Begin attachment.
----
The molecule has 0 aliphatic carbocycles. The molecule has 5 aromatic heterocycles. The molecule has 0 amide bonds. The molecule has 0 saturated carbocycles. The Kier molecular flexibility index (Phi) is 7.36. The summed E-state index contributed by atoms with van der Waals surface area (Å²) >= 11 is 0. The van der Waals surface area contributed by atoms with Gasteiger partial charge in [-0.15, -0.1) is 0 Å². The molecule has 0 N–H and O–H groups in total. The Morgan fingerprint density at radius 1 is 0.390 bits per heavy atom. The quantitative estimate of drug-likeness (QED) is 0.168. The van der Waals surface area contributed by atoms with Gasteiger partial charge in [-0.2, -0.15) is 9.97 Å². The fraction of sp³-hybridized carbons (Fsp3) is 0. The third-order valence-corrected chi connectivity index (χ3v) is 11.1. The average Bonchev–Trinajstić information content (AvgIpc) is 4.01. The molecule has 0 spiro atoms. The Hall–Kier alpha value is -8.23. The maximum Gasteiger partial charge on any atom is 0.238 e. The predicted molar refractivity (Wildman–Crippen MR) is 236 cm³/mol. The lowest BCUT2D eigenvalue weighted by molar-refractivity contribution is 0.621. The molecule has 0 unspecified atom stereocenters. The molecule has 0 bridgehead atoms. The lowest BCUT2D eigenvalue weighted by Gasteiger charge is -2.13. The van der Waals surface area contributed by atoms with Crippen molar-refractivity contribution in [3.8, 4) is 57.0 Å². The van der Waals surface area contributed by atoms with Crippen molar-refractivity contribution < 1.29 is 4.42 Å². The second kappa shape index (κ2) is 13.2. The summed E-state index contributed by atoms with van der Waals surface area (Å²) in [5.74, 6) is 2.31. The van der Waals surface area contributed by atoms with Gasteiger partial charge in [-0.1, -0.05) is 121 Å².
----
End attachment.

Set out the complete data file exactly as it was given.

The molecule has 0 aliphatic carbocycles. The molecule has 5 aromatic heterocycles. The molecule has 0 amide bonds. The molecule has 0 saturated carbocycles. The Kier molecular flexibility index (Phi) is 7.36. The summed E-state index contributed by atoms with van der Waals surface area (Å²) >= 11 is 0. The van der Waals surface area contributed by atoms with Gasteiger partial charge in [-0.15, -0.1) is 0 Å². The molecule has 0 N–H and O–H groups in total. The Morgan fingerprint density at radius 1 is 0.390 bits per heavy atom. The quantitative estimate of drug-likeness (QED) is 0.168. The van der Waals surface area contributed by atoms with Gasteiger partial charge in [-0.2, -0.15) is 9.97 Å². The fraction of sp³-hybridized carbons (Fsp3) is 0. The third-order valence-corrected chi connectivity index (χ3v) is 11.1. The average Bonchev–Trinajstić information content (AvgIpc) is 4.01. The molecule has 0 spiro atoms. The Hall–Kier alpha value is -8.23. The maximum Gasteiger partial charge on any atom is 0.238 e. The predicted molar refractivity (Wildman–Crippen MR) is 236 cm³/mol. The lowest BCUT2D eigenvalue weighted by molar-refractivity contribution is 0.621. The molecule has 0 unspecified atom stereocenters. The molecule has 0 bridgehead atoms. The lowest BCUT2D eigenvalue weighted by Gasteiger charge is -2.13. The van der Waals surface area contributed by atoms with Crippen molar-refractivity contribution in [3.8, 4) is 57.0 Å². The van der Waals surface area contributed by atoms with Crippen molar-refractivity contribution < 1.29 is 4.42 Å². The second kappa shape index (κ2) is 13.2. The summed E-state index contributed by atoms with van der Waals surface area (Å²) in [5.74, 6) is 2.31. The van der Waals surface area contributed by atoms with Gasteiger partial charge in [-0.1, -0.05) is 121 Å².